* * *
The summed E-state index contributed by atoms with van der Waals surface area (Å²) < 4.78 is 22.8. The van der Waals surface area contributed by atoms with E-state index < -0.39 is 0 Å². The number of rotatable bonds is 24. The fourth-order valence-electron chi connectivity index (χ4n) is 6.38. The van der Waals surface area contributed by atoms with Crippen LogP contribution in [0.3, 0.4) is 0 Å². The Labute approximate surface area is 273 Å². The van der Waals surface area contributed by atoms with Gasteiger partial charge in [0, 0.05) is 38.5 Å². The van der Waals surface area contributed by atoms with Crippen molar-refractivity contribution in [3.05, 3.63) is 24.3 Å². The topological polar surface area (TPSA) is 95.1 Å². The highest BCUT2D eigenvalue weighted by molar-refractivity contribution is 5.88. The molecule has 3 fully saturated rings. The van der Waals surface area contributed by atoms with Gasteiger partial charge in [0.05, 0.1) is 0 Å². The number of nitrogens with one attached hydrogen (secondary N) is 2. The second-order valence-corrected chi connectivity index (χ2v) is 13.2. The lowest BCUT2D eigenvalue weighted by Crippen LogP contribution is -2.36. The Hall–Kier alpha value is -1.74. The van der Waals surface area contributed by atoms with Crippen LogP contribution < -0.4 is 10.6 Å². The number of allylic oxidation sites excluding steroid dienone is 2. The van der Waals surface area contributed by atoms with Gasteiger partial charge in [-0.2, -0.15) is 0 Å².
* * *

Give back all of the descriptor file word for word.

The summed E-state index contributed by atoms with van der Waals surface area (Å²) < 4.78 is 22.8. The van der Waals surface area contributed by atoms with E-state index < -0.39 is 0 Å². The number of rotatable bonds is 24. The fourth-order valence-electron chi connectivity index (χ4n) is 6.38. The van der Waals surface area contributed by atoms with Crippen LogP contribution in [0.3, 0.4) is 0 Å². The Labute approximate surface area is 273 Å². The van der Waals surface area contributed by atoms with Gasteiger partial charge in [0, 0.05) is 38.5 Å². The van der Waals surface area contributed by atoms with Crippen molar-refractivity contribution in [3.05, 3.63) is 24.3 Å². The topological polar surface area (TPSA) is 95.1 Å². The highest BCUT2D eigenvalue weighted by molar-refractivity contribution is 5.88. The molecule has 3 fully saturated rings. The van der Waals surface area contributed by atoms with Gasteiger partial charge in [0.05, 0.1) is 0 Å². The number of nitrogens with one attached hydrogen (secondary N) is 2. The second-order valence-corrected chi connectivity index (χ2v) is 13.2. The lowest BCUT2D eigenvalue weighted by Crippen LogP contribution is -2.36. The Hall–Kier alpha value is -1.74. The van der Waals surface area contributed by atoms with Crippen LogP contribution < -0.4 is 10.6 Å². The number of allylic oxidation sites excluding steroid dienone is 2. The van der Waals surface area contributed by atoms with Gasteiger partial charge in [-0.2, -0.15) is 0 Å².